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A €38m lesson with my latte

Yesterday, I stopped for a coffee in the lobby of one of Amsterdam’s more upmarket hotels. I settled into a stylish yet surprisingly comfortable armchair next to a wrought iron room divider, and cracked open Fay Weldon’s The Life and Loves of a She Devil. Before I knew it, though, I had stopped reading, and instead tuned in to the intriguing conversation on the other side of the divider.

At a coffee table was a man with a shaved head, who looked of a similar age to me, wearing a white shirt, and a somewhat over-tight unfastened blue suit jacket, pale blue denim jeans, and black suede shoes. Opposite him, with their backs to me, were a man and a woman, each in smartly conservative suits, with leather folios of notes and papers before them. All three were served cappuccinos.

My ears pricked up when the conversation revealed that the man in jeans was confirming and signing the paperwork for a €38m personal loan: that’s not a conversation one hears every day, and not one that I would have expected to hear in such a public place. It turned out that the loan was to fund the purchase of a luxury boat from the man’s father, at below market value as it was partly being offered as a gift. The man intended to use the boat for general recreation, but also had designs on renting it out commercially for cruises, as acquaintances with similar boats were reputedly wont to do.

I know very little about luxury boats. I’ve seen articles in newspapers and magazines about million-pound super-yachts, but I can’t even conceive of what sort of vessel €38m buys you – let alone the full amount including the ‘gift’. I’d believe you if you told me this was a conversation about a four-bedroom yacht that one might sail into a small harbour, and I’d also believe you if you told me this was a conversation about a mini cruise ship with tens of rooms that would require dedicated port facilities. I’ve really no idea. And I’ve also no idea on what sort of terms a €38m personal loan would typically be offered: it’s never a conversation that’s crossed my mind, let alone one that I’m ever likely to take part in (especially if I spend all my money on expensive coffees in posh hotels). And so I was intrigued. Fay Weldon was not going to receive much attention as I sipped this particular latte.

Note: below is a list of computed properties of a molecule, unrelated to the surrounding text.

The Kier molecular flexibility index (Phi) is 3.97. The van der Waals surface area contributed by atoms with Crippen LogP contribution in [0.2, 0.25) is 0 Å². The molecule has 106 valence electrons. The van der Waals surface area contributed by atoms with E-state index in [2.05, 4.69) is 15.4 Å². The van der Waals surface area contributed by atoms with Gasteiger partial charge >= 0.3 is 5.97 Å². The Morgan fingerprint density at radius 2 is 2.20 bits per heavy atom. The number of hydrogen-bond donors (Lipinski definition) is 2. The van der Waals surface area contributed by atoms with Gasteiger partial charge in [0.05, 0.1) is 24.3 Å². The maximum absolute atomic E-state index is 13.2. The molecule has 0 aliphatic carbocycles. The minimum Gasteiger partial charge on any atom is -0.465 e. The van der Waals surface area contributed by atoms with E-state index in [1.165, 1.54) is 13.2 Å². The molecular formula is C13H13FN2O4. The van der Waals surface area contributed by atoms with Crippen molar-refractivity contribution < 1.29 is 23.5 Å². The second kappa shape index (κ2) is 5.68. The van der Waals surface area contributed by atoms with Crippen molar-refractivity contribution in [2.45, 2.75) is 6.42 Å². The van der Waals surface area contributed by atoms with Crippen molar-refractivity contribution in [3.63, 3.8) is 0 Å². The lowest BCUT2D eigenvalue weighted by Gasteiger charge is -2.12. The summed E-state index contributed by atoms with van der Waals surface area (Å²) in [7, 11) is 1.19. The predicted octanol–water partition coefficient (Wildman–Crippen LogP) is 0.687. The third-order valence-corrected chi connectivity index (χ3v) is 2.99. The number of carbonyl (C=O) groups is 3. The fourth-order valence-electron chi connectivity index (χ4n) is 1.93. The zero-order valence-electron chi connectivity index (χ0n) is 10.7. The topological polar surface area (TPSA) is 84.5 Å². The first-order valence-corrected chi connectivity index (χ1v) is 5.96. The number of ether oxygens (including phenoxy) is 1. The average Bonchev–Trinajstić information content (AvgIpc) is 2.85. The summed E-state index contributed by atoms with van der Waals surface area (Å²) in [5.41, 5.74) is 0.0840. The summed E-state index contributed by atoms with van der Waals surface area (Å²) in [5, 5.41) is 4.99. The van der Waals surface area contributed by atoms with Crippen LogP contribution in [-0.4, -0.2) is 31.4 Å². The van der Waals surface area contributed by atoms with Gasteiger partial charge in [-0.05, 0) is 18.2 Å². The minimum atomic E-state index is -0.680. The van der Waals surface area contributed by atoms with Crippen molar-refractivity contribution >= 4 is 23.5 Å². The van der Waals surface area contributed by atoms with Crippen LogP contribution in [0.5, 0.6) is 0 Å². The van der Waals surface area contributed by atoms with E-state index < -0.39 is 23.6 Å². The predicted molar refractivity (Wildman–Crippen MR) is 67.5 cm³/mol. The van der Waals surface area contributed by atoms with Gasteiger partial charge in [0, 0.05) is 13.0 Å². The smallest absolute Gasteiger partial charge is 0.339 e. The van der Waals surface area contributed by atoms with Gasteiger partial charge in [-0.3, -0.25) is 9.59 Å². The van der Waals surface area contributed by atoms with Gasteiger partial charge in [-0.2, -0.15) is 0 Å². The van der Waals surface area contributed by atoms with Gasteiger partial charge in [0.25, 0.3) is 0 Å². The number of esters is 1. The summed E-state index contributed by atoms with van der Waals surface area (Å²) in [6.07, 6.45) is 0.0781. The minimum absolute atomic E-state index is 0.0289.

As the conversation progressed, the man in jeans explained that he was confident in the arrangement because he was near certain that his pay cheques would cover the loan repayments whether or not he got round to renting the boat out (goodness only knows what his job was), and if he should fall on hard times, he could sell the boat and easily pay off the loan given that it was for less than the market value. So to this nosey parker, listening through the divider, the deal seemed as sensible as a loan to spend €38m on a boat ever could.

Yet just as he was on the verge of signing the paperwork, the man asked a question which confounded me: “Given that there are no arrangement fees, why are you charging me such as low interest rate?”

The man went onto explain that he was concerned that he had misread the wisdom of the deal. The loan provider had sent two members of staff to meet him in Amsterdam from their offices elsewhere in Europe, at presumably high cost to their firm. The amount of money being borrowed was substantial. The low interest rate meant that the profit they would make on the deal would be small in comparison with the outlay. Why, the man wanted to know, weren’t they pushing for more? Were they expecting that he would default on the loan, and that they would recoup a greater financial prize from the fallout? Were his assumptions about the safety of the deal wrong? What did they know that he didn’t?

This question confounded me because it’s not common to hear someone clarify the reasons for suspected undercharging. I’m not sure I would have done so—not that I’m ever likely to borrow €38m—because I think I would have been concerned that the lenders would raise their price to meet my expectations.

Yet on my way to Amsterdam, I’d just finished reading Thanks for the Feedback by Douglas Stone and Sheila Heen. This book makes the case that receiving feedback is an interactive process, and we should always seek to understand the point of view of the person giving the feedback. The interest rate on this loan is clearly a type of feedback from the lender.